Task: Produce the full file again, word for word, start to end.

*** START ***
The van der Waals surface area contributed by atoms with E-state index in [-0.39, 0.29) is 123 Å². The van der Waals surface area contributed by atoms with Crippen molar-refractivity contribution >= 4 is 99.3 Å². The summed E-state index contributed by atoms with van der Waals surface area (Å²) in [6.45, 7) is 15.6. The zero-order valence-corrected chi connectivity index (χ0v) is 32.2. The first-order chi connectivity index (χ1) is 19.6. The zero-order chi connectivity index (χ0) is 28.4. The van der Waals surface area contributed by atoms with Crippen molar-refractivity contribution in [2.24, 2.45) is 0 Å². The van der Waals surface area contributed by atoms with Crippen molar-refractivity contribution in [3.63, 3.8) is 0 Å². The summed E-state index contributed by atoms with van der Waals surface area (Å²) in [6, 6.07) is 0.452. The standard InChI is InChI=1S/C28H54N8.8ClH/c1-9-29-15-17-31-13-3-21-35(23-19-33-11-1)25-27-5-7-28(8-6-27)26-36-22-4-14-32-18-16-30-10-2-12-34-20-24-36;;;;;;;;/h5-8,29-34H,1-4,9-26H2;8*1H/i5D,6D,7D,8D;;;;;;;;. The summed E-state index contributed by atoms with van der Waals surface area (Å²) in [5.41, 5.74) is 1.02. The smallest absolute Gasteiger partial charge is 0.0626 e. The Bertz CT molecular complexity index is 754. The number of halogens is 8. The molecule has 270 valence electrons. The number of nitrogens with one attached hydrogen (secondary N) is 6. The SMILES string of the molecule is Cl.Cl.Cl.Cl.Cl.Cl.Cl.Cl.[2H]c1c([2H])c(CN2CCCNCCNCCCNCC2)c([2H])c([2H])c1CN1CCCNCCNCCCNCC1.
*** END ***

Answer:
The van der Waals surface area contributed by atoms with E-state index in [-0.39, 0.29) is 123 Å². The van der Waals surface area contributed by atoms with Crippen molar-refractivity contribution >= 4 is 99.3 Å². The summed E-state index contributed by atoms with van der Waals surface area (Å²) in [6.45, 7) is 15.6. The zero-order valence-corrected chi connectivity index (χ0v) is 32.2. The first-order chi connectivity index (χ1) is 19.6. The zero-order chi connectivity index (χ0) is 28.4. The van der Waals surface area contributed by atoms with Crippen molar-refractivity contribution in [2.24, 2.45) is 0 Å². The van der Waals surface area contributed by atoms with Crippen molar-refractivity contribution in [3.63, 3.8) is 0 Å². The summed E-state index contributed by atoms with van der Waals surface area (Å²) in [6, 6.07) is 0.452. The standard InChI is InChI=1S/C28H54N8.8ClH/c1-9-29-15-17-31-13-3-21-35(23-19-33-11-1)25-27-5-7-28(8-6-27)26-36-22-4-14-32-18-16-30-10-2-12-34-20-24-36;;;;;;;;/h5-8,29-34H,1-4,9-26H2;8*1H/i5D,6D,7D,8D;;;;;;;;. The summed E-state index contributed by atoms with van der Waals surface area (Å²) in [5.41, 5.74) is 1.02. The smallest absolute Gasteiger partial charge is 0.0626 e. The Bertz CT molecular complexity index is 754. The number of halogens is 8. The molecule has 270 valence electrons. The number of nitrogens with one attached hydrogen (secondary N) is 6. The SMILES string of the molecule is Cl.Cl.Cl.Cl.Cl.Cl.Cl.Cl.[2H]c1c([2H])c(CN2CCCNCCNCCCNCC2)c([2H])c([2H])c1CN1CCCNCCNCCCNCC1.